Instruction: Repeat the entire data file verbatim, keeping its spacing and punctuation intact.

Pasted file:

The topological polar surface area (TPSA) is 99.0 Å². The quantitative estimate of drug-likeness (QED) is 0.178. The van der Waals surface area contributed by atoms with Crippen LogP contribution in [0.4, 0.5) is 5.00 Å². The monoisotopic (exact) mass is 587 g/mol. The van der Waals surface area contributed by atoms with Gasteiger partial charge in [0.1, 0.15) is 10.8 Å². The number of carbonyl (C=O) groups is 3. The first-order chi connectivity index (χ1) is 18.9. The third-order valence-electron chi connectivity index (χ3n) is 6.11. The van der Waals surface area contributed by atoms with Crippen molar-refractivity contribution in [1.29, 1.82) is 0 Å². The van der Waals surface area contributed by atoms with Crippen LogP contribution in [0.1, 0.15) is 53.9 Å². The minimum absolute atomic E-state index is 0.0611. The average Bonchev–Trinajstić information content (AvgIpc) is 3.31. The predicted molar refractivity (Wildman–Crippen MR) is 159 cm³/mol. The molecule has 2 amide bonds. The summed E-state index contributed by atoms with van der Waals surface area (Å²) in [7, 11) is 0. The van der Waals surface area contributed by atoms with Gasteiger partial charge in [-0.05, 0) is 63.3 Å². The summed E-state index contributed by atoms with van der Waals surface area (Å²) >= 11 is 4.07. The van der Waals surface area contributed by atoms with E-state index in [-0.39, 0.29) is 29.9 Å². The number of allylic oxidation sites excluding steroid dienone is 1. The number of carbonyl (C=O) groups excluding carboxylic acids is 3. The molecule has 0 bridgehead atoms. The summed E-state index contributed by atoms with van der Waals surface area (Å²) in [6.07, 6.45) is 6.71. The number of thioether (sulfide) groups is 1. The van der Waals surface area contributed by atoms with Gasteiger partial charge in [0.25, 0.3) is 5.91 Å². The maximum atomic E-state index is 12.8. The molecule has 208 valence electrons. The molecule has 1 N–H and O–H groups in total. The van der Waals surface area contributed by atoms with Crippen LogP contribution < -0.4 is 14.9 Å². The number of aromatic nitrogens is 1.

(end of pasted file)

The topological polar surface area (TPSA) is 99.0 Å². The quantitative estimate of drug-likeness (QED) is 0.178. The van der Waals surface area contributed by atoms with Crippen LogP contribution in [0.4, 0.5) is 5.00 Å². The monoisotopic (exact) mass is 587 g/mol. The van der Waals surface area contributed by atoms with Gasteiger partial charge in [0.1, 0.15) is 10.8 Å². The number of carbonyl (C=O) groups is 3. The first-order chi connectivity index (χ1) is 18.9. The third-order valence-electron chi connectivity index (χ3n) is 6.11. The van der Waals surface area contributed by atoms with Crippen molar-refractivity contribution in [1.29, 1.82) is 0 Å². The van der Waals surface area contributed by atoms with Crippen LogP contribution in [0.1, 0.15) is 53.9 Å². The minimum absolute atomic E-state index is 0.0611. The average Bonchev–Trinajstić information content (AvgIpc) is 3.31. The predicted molar refractivity (Wildman–Crippen MR) is 159 cm³/mol. The molecule has 2 amide bonds. The summed E-state index contributed by atoms with van der Waals surface area (Å²) in [7, 11) is 0. The van der Waals surface area contributed by atoms with Gasteiger partial charge in [-0.05, 0) is 63.3 Å². The summed E-state index contributed by atoms with van der Waals surface area (Å²) >= 11 is 4.07. The van der Waals surface area contributed by atoms with E-state index in [-0.39, 0.29) is 29.9 Å². The number of allylic oxidation sites excluding steroid dienone is 1. The number of carbonyl (C=O) groups excluding carboxylic acids is 3. The molecule has 0 bridgehead atoms. The summed E-state index contributed by atoms with van der Waals surface area (Å²) in [6.07, 6.45) is 6.71. The number of thioether (sulfide) groups is 1. The van der Waals surface area contributed by atoms with Gasteiger partial charge in [0.25, 0.3) is 5.91 Å². The maximum atomic E-state index is 12.8. The molecule has 208 valence electrons. The molecule has 1 N–H and O–H groups in total. The van der Waals surface area contributed by atoms with Crippen LogP contribution < -0.4 is 14.9 Å². The number of aromatic nitrogens is 1.